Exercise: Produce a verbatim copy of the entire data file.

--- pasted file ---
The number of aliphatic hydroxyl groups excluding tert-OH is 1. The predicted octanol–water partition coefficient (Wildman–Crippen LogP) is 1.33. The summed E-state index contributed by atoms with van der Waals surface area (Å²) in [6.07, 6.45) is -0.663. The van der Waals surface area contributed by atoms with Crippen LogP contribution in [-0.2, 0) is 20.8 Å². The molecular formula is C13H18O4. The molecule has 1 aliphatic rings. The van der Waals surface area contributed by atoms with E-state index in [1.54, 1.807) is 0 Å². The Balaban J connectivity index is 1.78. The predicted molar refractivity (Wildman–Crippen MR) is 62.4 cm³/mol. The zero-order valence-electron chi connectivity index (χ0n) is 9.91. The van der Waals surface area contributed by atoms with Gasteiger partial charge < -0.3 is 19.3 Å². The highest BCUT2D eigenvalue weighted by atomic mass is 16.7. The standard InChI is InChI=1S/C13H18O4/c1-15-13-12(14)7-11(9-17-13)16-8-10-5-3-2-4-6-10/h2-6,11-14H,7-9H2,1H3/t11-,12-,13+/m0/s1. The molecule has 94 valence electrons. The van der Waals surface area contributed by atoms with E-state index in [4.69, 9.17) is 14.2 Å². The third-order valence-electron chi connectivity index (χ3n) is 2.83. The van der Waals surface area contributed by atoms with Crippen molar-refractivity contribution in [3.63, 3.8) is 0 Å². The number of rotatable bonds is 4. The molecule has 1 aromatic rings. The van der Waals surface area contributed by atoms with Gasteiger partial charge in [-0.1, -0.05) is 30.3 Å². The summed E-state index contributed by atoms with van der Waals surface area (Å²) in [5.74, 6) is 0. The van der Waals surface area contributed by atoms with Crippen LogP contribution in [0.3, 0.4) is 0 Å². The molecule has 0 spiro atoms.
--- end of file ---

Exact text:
The number of aliphatic hydroxyl groups excluding tert-OH is 1. The predicted octanol–water partition coefficient (Wildman–Crippen LogP) is 1.33. The summed E-state index contributed by atoms with van der Waals surface area (Å²) in [6.07, 6.45) is -0.663. The van der Waals surface area contributed by atoms with Crippen LogP contribution in [-0.2, 0) is 20.8 Å². The molecular formula is C13H18O4. The molecule has 1 aliphatic rings. The van der Waals surface area contributed by atoms with E-state index in [1.54, 1.807) is 0 Å². The Balaban J connectivity index is 1.78. The predicted molar refractivity (Wildman–Crippen MR) is 62.4 cm³/mol. The zero-order valence-electron chi connectivity index (χ0n) is 9.91. The van der Waals surface area contributed by atoms with Gasteiger partial charge < -0.3 is 19.3 Å². The highest BCUT2D eigenvalue weighted by atomic mass is 16.7. The standard InChI is InChI=1S/C13H18O4/c1-15-13-12(14)7-11(9-17-13)16-8-10-5-3-2-4-6-10/h2-6,11-14H,7-9H2,1H3/t11-,12-,13+/m0/s1. The molecule has 94 valence electrons. The van der Waals surface area contributed by atoms with E-state index in [4.69, 9.17) is 14.2 Å². The third-order valence-electron chi connectivity index (χ3n) is 2.83. The van der Waals surface area contributed by atoms with Crippen molar-refractivity contribution in [3.63, 3.8) is 0 Å². The number of rotatable bonds is 4. The molecule has 1 aromatic rings. The van der Waals surface area contributed by atoms with Gasteiger partial charge in [-0.1, -0.05) is 30.3 Å². The summed E-state index contributed by atoms with van der Waals surface area (Å²) in [5.74, 6) is 0. The van der Waals surface area contributed by atoms with Crippen LogP contribution in [0.3, 0.4) is 0 Å². The molecule has 0 spiro atoms.